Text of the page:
Healthcare professionals who render service or treatment, under the direction of or in collaboration with a physician, in accordance with their education and training and the states’ statutes, rules and regulations. As a part of the healthcare team, services provided by ATs include injury and illness prevention, wellness promotion and education, emergent care, examination and clinical diagnosis, therapeutic intervention, and rehabilitation of injuries and medical conditions. Athletic training is recognized by the American Medical Association (AMA) as a healthcare profession.
It is widely recommended that children and adolescents engage in regular physical activity to promote wellness and improved health outcomes [2]. Participation in extracurricular activities is sometimes used as a method to achieve the advised 60 min of moderate physical activity per day [43]. Thirty eight million youth participate in organised sport nationwide but approximately 1/3 of public schools have access to a full time AT which is a startling figure given that 1.4 million high school sport related injuries occur every year [44,45]. Youth deaths occurring from heart conditions, head injuries or exertional heat stroke are preventable if the right equipment, protocol and health professional is in place [44]. Involvement in any sport comes with inherent risk. The American Academy of Family Physicians recommends that schools that provide interscholastic sports, have an AT be present and be part of the athletic care team [46]. Given the vulnerability of the adolescent population to concussion sequalae [47,48,49], the American Academy of Paediatrics recommends that AT be available on the side-line at football practices and games, as evidence shows that their presence can impact injury rates for athletes [50]. Research has shown an AT’s diagnostic accuracy regarding orthopaedic injury and referral to be on-par with that of physicians [51]. Adolescents also may have difficulty with the “return to learn” process post-concussive injury, if a concussion is not managed properly or there are no policies in place to establish management guidelines [52,53]. ATs are well equipped to evaluate, manage and be the bridge between return to sport and return to learn, ensuring that an adolescent’s academic life, both short term and long term, is not negatively impacted by their health [54,55]. Utilising the Nationwide Emergency Department Sample dataset, Nalliah et al. found that in 2008, there were 432,609 sport related emergency department visits by youth between the age of 13 to 19 years old. The resultant total cost of these visits were $447.4million [56]. The bulk of these injuries were contusions, sprains and strains, typically non-emergent or life threatening injuries [56]. In 2013, 24% of sport related emergency department visits in the US were sprains [57]. This is a staggering cost and burden that should and can be reduced. These figures shed light on an overlooked secondary public health problem that is direct opposition to achieving the goals of the WSCC. The broad skillset of ATs can be very advantageous in the population served by SBHCs, however, despite the increasing number of SBHCs operating in 49 of the 50 states and District of Columbia, rehabilitative, sports and physical medicine are not services that are typically provided through SBHCs. The Mercy Clinic in St. Louis MO is the only SBHC in the nation that has the services of a Certified Athletic Trainer directly. Here, the AT was provided by the neighbouring university via a graduate assistant program. In addition to providing AT services at the SBHC and for the school’s athletic programs, the AT also serves as an adjunct instructor in the Department of Physical Therapy and Athletic Training.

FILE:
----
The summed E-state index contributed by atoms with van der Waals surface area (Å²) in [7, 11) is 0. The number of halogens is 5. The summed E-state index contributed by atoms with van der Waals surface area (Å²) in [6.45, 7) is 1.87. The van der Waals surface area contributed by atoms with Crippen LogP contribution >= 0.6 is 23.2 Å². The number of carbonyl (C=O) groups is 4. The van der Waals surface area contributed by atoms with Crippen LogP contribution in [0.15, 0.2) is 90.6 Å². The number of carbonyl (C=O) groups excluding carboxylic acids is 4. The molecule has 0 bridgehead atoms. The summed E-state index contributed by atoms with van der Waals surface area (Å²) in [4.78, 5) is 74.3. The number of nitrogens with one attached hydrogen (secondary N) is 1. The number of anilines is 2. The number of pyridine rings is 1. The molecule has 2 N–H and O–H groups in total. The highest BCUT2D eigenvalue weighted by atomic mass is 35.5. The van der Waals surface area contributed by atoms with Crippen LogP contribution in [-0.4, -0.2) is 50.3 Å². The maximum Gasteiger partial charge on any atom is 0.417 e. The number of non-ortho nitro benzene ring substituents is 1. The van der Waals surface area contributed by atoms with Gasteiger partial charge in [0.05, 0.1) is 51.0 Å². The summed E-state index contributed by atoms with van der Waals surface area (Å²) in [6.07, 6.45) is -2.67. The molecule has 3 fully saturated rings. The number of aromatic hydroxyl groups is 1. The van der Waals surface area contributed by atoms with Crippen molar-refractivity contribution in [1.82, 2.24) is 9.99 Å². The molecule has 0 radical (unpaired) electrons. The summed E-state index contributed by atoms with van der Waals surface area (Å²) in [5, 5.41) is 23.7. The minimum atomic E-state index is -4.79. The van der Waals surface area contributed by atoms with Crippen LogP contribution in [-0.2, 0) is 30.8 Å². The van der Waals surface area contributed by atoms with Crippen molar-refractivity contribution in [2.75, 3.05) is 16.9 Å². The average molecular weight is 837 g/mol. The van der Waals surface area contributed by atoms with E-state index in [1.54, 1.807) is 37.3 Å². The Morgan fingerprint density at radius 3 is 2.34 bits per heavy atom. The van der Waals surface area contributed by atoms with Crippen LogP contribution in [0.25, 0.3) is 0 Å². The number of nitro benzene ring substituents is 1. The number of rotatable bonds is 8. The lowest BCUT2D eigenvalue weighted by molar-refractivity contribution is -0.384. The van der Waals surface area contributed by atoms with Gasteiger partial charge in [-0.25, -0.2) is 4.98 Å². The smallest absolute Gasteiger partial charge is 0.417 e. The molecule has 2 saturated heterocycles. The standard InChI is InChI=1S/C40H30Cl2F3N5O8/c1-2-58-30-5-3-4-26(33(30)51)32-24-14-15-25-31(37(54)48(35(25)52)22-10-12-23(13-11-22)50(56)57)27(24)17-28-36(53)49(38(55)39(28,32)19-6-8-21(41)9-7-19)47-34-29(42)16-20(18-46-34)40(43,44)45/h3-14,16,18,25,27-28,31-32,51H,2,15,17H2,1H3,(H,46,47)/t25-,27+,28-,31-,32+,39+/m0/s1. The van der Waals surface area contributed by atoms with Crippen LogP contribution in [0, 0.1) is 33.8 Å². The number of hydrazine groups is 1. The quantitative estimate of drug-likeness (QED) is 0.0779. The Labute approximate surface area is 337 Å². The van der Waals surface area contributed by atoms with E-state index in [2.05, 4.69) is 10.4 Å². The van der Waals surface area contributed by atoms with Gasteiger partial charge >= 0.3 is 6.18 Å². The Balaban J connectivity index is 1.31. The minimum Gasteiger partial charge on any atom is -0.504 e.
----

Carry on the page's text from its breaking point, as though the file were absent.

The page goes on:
2. Challenges and Recommendations